If you’re a Linux or MacOS user you might depend on specific applications to get your work done. Whether that’s a personal project or a professional gig. Other times you might have the knowledge of a specific Windows app that you’ve been working with for several years but the main OS you’re running doesn’t have a good alternative. If that’s the case, then WINE might be the answer to your problem.
WINE is an open source project that began in 1993 with the intention of providing a compatibility layer in Unix-like systems to run Windows applications. Today, WINE also works as a main building block for other forked projects such as PlayOnLinux, Valve’s Proton and Lutris. All projects that are helping increase the overall percentage of desktop users migrating to Linux in recent years.
Today I’ll be showing you how WINE works and we’ll also be installing and running a Windows app (with no native support for Linux). Before we start, make sure your system is up to date by running:
sudo dnf update -y
Now let’s add the WINE repositories:
sudo dnf config-manager --add-repo https://dl.winehq.org/wine-builds/fedora/35/winehq.repo
WINE provides us with 3 different versions we can install: stable (‘winehq-stable’), development (‘winehq-devel’) and staging (‘winehq-staging’). Since this article is written for Fedora 35 and we clearly like living on the edge, let’s go and install winehq-devel. To do so run:
sudo dnf install -y winehq-devel
This will install WINE and all of its dependencies. To start WINE in a default environment we can run ‘winecfg‘ from the terminal. This will create a wine prefix in the ‘~/.wine’ directory. After you execute the command you will see a pop up window asking you to install Wine Mono which is needed for running .NET applications. Then select Install. Once wine-mono is installed, you will be prompted with yet another window for configuring WINE. This new window contains probably the most important option, that being “Windows Version”. Feel free to select whichever OS version you prefer. In my case that’s Windows 10.
You can run ‘ls -ltr ~/.wine’ to check its directory structure. We can now download our Windows native app and give it a go. Let’s try something relatively small such as Notepad++. Here’s a link to Notepad ++’s download page where you can select the latest x64 version to download. As the time of writing that’s version 8.4. With the .exe downloaded we can start the installation procedure. Do that with:
With the installation screen initiated, follow through with the steps and once you’re finished Notepad ++ should be running. At this point you can CRTL+C your terminal. This will obviously close your application but if you press the Windows Key to see GNOME’s Apps in your main OS you will see a direct access created for Notepad++.
“Okay, we have our app installed now but.. what happens when I install a lot more? Isn’t that going to be messy?” Oh yes. Yes it will. A good way to deal with multiple apps that might have completely different dependencies is using WINEPREFIXES. By doing this you can have each app running in its own isolated environment. The way you can create a WINEPREFIX is by running:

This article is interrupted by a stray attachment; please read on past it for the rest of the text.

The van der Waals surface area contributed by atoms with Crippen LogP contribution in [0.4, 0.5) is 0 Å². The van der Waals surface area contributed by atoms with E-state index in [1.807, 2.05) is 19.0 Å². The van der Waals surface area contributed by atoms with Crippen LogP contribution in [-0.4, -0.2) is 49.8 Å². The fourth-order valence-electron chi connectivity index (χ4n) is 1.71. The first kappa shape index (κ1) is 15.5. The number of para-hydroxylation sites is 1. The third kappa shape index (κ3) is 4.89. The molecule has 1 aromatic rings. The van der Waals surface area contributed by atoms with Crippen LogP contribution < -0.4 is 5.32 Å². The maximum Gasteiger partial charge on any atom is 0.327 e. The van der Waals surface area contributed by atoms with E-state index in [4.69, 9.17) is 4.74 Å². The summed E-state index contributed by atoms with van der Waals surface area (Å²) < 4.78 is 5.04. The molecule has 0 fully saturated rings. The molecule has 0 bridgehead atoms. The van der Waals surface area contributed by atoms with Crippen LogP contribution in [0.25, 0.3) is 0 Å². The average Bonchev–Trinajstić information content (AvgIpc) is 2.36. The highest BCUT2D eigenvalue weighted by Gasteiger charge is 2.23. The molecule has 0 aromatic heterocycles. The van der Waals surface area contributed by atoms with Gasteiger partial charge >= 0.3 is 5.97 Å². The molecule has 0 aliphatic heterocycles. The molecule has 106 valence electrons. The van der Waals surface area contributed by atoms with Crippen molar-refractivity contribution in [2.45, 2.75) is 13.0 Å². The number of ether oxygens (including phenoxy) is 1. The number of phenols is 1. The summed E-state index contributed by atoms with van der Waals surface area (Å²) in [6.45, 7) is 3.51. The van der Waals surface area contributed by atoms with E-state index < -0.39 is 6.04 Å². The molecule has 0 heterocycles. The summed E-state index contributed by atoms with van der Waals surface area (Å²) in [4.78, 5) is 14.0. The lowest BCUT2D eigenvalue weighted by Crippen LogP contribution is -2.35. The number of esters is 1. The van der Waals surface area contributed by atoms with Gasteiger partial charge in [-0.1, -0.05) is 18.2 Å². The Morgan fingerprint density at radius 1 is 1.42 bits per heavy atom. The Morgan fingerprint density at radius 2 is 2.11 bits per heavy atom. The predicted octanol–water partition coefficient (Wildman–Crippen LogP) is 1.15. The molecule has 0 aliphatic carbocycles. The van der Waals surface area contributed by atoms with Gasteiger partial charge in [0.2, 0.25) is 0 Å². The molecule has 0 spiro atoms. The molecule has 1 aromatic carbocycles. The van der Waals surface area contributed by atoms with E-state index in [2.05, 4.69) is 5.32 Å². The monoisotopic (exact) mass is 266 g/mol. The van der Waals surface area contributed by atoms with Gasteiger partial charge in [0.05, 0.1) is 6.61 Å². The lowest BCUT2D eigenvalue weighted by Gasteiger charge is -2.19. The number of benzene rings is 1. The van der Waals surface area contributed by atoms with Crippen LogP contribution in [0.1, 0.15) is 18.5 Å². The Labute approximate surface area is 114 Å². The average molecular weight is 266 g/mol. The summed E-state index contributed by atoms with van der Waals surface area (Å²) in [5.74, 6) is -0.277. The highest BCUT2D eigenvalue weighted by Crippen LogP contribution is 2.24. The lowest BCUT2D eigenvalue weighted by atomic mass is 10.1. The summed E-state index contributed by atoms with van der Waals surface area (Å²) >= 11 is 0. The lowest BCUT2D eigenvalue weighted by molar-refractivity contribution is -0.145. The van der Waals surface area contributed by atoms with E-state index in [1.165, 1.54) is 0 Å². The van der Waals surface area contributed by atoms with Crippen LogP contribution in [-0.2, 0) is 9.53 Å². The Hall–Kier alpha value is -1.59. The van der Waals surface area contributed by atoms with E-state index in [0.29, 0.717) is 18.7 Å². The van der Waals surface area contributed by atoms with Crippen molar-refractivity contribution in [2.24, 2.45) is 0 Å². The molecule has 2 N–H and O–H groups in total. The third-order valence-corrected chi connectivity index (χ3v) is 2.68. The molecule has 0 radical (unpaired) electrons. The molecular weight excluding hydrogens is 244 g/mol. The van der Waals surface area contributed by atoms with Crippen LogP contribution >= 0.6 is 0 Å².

In this case a hidden directory called ‘notepad++’ will be created in our HOME. This will allow you to have different Windows versions and use different winetricks (we will talk about them in a minute) for each one of them if you wish. Needless to say it will also be useful for troubleshooting purposes. To make sure that a specific environment will be used whenever you run wine commands, you have to prepend the WINEPREFIX variable and its desired value. If you wanted to install notepad++ in this new prefix we just created you’d run:
WINEPREFIX=~/.notepad++ wine Downloads/npp.8.4.Installer.x64.exe
Another important WINE variable that can be passed when running wine commands is WINARCH, with two possible values: win32 and win64. This is self explanatory. If you have a Windows app that’s 32bit then select WINEARCH=win32 . If you have a 64bits app use WINEARCH=win64.
Let’s say we were installing a game with some dependencies such as ‘vcredist2019’ but our prefix doesn’t have it installed, that’s when winetricks come to our rescue. To install winetricks you can run these:
wget https://raw.githubusercontent.com/Winetricks/winetricks/master/src/winetricks (fetch binary) chmod +x winetricks (give it execution privileges) sudo mv winetricks /usr/local/bin/ (add it you your PATH) WINEPREFIX=~/.notepad++ winetricks vcrun2015 (install vcrun with winetricks in the .notepad++ prefix)
Some useful winetricks to install are the aforementioned vcredist, dotnet, corefonts and directx9/11.
Using WINE can be daunting at first and still a bit messy later on when you know your way around better. Yet I believe that with some proper management of your applications you can easily have some fun with it and have a good experience running those applications that you don’t have an open source alternative for. At the end of the day, having official support from these companies would be beneficial but if that’s not the case in the foreseeable future, this could be a good alternative for what you need. Lastly, WINE contains a database with thousands of applications that have been tested in the past and are known to run better with specific (sometimes older) versions of WINE rather than on the latest.
To read more about WINE or even consider contributing to their project, please visit WINE’s official website.
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